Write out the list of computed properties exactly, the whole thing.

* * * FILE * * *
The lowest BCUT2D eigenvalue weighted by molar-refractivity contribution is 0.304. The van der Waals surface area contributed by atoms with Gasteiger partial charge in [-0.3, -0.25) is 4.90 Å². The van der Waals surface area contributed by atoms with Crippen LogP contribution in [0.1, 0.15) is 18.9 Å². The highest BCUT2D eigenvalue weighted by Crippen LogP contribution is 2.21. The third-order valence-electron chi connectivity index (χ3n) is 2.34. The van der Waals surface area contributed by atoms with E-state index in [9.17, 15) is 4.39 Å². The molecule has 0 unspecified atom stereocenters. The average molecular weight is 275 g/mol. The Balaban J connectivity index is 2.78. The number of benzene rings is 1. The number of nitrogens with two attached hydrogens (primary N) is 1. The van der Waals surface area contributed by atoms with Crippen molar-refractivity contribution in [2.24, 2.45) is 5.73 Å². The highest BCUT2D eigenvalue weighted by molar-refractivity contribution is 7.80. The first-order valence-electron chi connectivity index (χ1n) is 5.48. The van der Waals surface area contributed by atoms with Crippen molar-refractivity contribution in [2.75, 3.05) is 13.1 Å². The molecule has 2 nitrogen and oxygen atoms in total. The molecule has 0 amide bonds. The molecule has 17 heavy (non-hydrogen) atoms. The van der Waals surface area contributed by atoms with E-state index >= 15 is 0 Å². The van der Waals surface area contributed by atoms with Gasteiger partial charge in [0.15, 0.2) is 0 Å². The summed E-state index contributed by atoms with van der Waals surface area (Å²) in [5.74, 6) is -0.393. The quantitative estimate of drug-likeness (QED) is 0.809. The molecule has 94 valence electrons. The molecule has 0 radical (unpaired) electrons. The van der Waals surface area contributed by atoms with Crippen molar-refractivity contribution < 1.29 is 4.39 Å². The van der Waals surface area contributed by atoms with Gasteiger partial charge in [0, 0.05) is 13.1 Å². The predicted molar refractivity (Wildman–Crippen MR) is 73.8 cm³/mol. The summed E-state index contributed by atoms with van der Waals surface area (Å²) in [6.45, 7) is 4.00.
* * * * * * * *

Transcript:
The lowest BCUT2D eigenvalue weighted by molar-refractivity contribution is 0.304. The van der Waals surface area contributed by atoms with Gasteiger partial charge in [-0.3, -0.25) is 4.90 Å². The van der Waals surface area contributed by atoms with Crippen LogP contribution in [0.1, 0.15) is 18.9 Å². The highest BCUT2D eigenvalue weighted by Crippen LogP contribution is 2.21. The third-order valence-electron chi connectivity index (χ3n) is 2.34. The van der Waals surface area contributed by atoms with E-state index in [9.17, 15) is 4.39 Å². The molecule has 0 unspecified atom stereocenters. The average molecular weight is 275 g/mol. The Balaban J connectivity index is 2.78. The number of benzene rings is 1. The number of nitrogens with two attached hydrogens (primary N) is 1. The van der Waals surface area contributed by atoms with Crippen molar-refractivity contribution in [2.24, 2.45) is 5.73 Å². The highest BCUT2D eigenvalue weighted by molar-refractivity contribution is 7.80. The first-order valence-electron chi connectivity index (χ1n) is 5.48. The van der Waals surface area contributed by atoms with Crippen molar-refractivity contribution in [2.75, 3.05) is 13.1 Å². The molecule has 2 nitrogen and oxygen atoms in total. The molecule has 0 amide bonds. The molecule has 17 heavy (non-hydrogen) atoms. The van der Waals surface area contributed by atoms with E-state index >= 15 is 0 Å². The van der Waals surface area contributed by atoms with Gasteiger partial charge in [0.15, 0.2) is 0 Å². The summed E-state index contributed by atoms with van der Waals surface area (Å²) in [5.74, 6) is -0.393. The quantitative estimate of drug-likeness (QED) is 0.809. The molecule has 94 valence electrons. The molecule has 0 radical (unpaired) electrons. The van der Waals surface area contributed by atoms with Crippen molar-refractivity contribution < 1.29 is 4.39 Å². The van der Waals surface area contributed by atoms with Gasteiger partial charge in [0, 0.05) is 13.1 Å². The predicted molar refractivity (Wildman–Crippen MR) is 73.8 cm³/mol. The summed E-state index contributed by atoms with van der Waals surface area (Å²) in [6.45, 7) is 4.00.